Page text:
It’s a very good path that should be easy enough for everyone to take (very slight elevation gain), plus if you just want to get to the bridge, take a look and go back, you can be done in 30 minutes or so. Depends how much of a hurry you’re in to get to Beinn Eighe.
But when you do get to the bridge…wow, it’s a very dramatic drop of about 70 m (230 ft), with a limited number of people that can be on the bridge at any given time. And there, in the middle of the gorge, is the spectacular waterfall!
After the bridge, you can (and should!) keep going to another viewing platform, sort of hanging in the middle of the gorge. It’s awesome, a little scary for the faint of heart, but I definitely recommend it.
You can go back to your car the same way or take another path that’ll make your trip slightly longer.
Day 3, 2nd stop: Beinn Eighe hike
Distance from last stop: 1 hour/75 km/47 miles
Time spent here: 3–4 hours
Starting point: Beinn Eighe National Nature Reserve Car Park
Hike length: 5.5 km (3.5 miles) circular
Difficulty level: Hard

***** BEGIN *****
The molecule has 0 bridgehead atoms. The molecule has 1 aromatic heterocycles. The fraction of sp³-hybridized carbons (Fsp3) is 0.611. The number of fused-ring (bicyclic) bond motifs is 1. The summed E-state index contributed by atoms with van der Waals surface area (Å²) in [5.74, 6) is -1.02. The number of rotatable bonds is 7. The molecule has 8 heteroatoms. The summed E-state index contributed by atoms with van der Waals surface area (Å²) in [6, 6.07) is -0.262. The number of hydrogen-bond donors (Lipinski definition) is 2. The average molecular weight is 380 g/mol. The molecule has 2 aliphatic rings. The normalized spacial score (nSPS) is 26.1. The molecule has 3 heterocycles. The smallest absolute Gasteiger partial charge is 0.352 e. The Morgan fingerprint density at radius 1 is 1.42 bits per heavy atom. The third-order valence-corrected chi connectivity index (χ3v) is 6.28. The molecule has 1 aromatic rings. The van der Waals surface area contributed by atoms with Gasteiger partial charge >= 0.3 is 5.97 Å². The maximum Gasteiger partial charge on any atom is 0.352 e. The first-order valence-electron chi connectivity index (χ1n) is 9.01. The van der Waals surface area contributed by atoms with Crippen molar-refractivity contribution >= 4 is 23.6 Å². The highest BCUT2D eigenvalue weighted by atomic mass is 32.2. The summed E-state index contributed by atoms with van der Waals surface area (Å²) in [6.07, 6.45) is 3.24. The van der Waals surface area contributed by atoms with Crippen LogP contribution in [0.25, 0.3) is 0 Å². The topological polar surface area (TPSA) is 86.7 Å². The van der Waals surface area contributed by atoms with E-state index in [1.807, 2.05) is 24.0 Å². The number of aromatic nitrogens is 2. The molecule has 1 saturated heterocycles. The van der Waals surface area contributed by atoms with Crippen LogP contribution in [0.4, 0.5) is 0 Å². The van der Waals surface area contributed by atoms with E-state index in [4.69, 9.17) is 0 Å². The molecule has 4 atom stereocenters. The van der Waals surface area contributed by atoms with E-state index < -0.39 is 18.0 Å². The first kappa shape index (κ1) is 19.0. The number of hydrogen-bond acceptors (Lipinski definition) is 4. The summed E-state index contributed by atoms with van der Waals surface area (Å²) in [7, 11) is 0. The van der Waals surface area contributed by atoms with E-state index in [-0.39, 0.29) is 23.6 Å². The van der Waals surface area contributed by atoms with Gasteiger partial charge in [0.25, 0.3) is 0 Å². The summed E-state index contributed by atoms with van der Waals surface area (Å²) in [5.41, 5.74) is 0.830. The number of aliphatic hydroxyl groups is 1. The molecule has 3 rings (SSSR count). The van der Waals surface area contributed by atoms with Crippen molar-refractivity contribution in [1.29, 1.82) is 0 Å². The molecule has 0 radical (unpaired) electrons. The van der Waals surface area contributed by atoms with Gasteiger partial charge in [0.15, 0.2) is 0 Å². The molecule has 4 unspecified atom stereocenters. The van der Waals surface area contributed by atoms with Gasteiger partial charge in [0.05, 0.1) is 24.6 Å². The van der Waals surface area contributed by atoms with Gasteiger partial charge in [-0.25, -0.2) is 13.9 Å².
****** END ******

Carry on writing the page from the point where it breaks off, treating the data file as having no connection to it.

The start of this hike is about an hour’s drive from the Measach Falls.
The Beinn Eighe circular hike has the best signposting on any hike we ever did in the UK. There’s a proper hiking path (that starts right by the parking lot) with good signs and directions, and it’s rock solid (not sliding or disappearing into the mud as is standard in other places).
The great paths ensure you don’t need to worry as much about the weather, because you’ll be able to walk the trail no matter what’s falling from the sky. But be ready for almost 600 m (2000 ft) elevation gain over 5.5 km (3.5 miles).
These are the true Highlands! Lochs everywhere and lush green vegetation that for some reason reminded me of the Araucaria forests in Huerquehue NP in Chile.
Because of rain and fog (and so many frogs and deer!), it’s a place of great imagination. Sometimes it was so foggy that we could let our imagination run loose, because you literally couldn’t see what was hiding in it—there could be a loch, the sea or maybe Mount Everest—who knows!
Day 3, 3rd stop: Bealach na Ba
Distance from last stop: 1 hour/45 km/27 miles
Time spent here: 1.5 hours driving plus extra time to eat in Applecross
Starting point: Tornapres
End point: Applecross
Distance on scenic road: 18 km (11 miles)
Bealach na Ba (the Pass of the Cattle) is a scenic road between Tornapress and Applecross, about 18 km (11 miles) long. It’s one of the best drives in Scotland, I absolutely loved it.